Valley resumes strawberry picking

LA TRINIDAD. A mother and child tourists enjoy their strawberry picking at La Trinidad. Despite the recent typhoons, Strawberry picking starts in the valley in time for the possible influx of tourists this coming holiday season. (SunStar Baguio photo)

STRAWBERRY picking in the farms of La Trinidad, Benguet continues inspite of the damages brought by previous typhoons, the local government unit (LGU) said Thursday, December 6.

Mayor Romeo Salda said La Trinidad Municipal Government is expecting the arrival of new imported strawberry planting materials by January or February.

These materials, he said, will be distributed to the farmers to produce runners for planting.

“We have imported new planting materials. They will be sold to the farmers and the proceeds will be used to repurchase additional planting materials,” Salda said.

He pointed out that the imported planting materials, the “shoga” and “sweet charlie” varieties from California, will be bearing fruits by October 2019.

The farmers change their strawberry plants once in a while to produce bigger fruits. They said strawberries produce smaller fruits as they age.

La Trinidad Tourism Officer Valred Olsim said prior to the typhoons, an average of 1,175 metric tons are harvested annually but this went down between 720 to 800 metric tons.

However, he pointed out, there are other strawberry farms in other areas that supplement the town's strawberry production.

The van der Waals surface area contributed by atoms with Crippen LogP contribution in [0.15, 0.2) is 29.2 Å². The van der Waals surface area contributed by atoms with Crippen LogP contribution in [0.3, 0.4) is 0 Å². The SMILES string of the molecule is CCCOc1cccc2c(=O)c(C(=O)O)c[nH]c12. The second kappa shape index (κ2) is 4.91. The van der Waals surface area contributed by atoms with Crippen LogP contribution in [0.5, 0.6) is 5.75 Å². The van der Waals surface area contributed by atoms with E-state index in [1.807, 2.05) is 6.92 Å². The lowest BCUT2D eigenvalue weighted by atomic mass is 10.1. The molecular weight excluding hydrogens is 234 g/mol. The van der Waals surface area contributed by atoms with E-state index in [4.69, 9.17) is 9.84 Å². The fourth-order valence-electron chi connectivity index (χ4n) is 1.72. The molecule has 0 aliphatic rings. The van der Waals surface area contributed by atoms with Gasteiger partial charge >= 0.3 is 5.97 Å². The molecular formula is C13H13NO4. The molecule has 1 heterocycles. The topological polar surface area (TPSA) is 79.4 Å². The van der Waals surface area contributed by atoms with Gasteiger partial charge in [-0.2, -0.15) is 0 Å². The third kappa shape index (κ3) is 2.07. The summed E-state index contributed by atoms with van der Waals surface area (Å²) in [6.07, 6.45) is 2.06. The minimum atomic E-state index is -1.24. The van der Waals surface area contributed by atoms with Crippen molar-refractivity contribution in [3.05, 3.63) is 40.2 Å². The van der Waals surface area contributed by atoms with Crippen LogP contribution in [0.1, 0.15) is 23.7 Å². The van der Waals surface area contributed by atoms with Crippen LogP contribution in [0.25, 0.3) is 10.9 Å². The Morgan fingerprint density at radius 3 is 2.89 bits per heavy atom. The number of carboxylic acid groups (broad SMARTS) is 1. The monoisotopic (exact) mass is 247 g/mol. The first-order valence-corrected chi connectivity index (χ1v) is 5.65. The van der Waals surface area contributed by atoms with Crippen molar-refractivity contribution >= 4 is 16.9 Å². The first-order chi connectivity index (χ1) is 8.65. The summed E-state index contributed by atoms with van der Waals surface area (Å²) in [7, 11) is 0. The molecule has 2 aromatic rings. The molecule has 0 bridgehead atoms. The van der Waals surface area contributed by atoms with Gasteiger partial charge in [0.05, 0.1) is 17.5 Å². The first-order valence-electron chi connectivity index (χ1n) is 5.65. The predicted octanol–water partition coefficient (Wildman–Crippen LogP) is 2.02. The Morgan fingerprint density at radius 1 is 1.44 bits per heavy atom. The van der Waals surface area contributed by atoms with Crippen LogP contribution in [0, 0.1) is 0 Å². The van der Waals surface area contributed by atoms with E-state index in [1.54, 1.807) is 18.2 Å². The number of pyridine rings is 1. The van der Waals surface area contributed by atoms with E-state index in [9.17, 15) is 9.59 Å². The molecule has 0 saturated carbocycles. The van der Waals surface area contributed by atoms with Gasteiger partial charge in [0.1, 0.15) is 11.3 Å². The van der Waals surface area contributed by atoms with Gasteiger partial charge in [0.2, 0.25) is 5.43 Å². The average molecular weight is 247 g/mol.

Data from the Municipal Tourism office noted some 660 strawberry growers converge inside the 79.49 hectare lot inside the Benguet State University.

“There are available fruits for the strawberry picking activities that tourists coming over here love to do,” Olsim, told the media in a briefing on Friday.

Strawberry picking in this town is done at the Agri-Tourism Business Incubation (ATBI) area, which is managed by the Benguet State University, at the Benguet Agri-Pinoy Trading Center, and at another center managed by private persons, who let visitors pick strawberries as an agri-tourism activity in their farms.

La Trinidad, known for the heart-shaped, juicy red fruit, reported an 80-percent damage in strawberry plants and berries during the onslaught of Typhoon Ompong in mid-September. (With reports from PNA)


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